Rudyard Kipling (1865–1936)
From The Mark Twain Anthology: Great Writers on His Life and Works
In 1895 Mark Twain heard that Rudyard Kipling, living in Vermont at the time, might be traveling to India the following year. He sent off a letter to the younger author:
“Years ago you came from India to Elmira to visit me, as you said at the time. It has always been my purpose to return that visit and that great compliment some day. I shall arrive next January and you must be ready. I shall come riding my ayah with his tusks adorned with silver bells and ribbons and escorted by a troop of native howdahs richly clad and mounted upon a herd of wild bungalows; and you must be on hand with a few bottles of ghee, for I shall be thirsty.”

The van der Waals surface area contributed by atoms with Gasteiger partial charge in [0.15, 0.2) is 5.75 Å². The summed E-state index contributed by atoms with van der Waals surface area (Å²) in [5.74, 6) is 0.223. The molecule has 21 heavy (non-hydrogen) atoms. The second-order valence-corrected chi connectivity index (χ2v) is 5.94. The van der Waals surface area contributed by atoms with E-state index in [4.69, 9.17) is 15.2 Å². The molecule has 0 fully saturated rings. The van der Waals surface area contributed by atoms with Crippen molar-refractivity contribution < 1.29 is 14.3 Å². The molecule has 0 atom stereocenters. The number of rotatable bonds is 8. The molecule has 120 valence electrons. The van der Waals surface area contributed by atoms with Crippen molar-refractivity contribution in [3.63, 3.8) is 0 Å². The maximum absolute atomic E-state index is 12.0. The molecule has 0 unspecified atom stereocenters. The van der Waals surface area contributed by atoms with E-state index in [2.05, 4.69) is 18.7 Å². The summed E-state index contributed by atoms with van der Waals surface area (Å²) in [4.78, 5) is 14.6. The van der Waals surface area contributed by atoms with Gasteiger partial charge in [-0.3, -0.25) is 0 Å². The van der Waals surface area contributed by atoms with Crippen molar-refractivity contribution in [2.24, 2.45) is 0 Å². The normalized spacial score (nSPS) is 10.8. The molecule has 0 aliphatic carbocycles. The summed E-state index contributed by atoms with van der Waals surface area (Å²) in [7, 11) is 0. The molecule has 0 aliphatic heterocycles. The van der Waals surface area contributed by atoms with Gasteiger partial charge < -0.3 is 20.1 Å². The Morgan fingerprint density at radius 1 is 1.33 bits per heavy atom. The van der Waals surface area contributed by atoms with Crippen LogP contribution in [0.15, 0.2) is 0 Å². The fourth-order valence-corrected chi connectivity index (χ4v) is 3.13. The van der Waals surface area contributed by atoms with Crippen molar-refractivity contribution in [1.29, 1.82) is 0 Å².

As it happens, Kipling never made the trip. Financial considerations convinced him to move his family (with a newborn daughter) to England that year. In fact, although he lived until 1936, Kipling never returned to his homeland.
Kipling’s trip to Elmira to meet Mark Twain occurred in 1889, when Kipling was still completely unknown—although he had published six books in the previous year. Fortunately, soon after that first meeting, Kipling wrote an account of their “interview,” and we present it as our Story of the Week selection.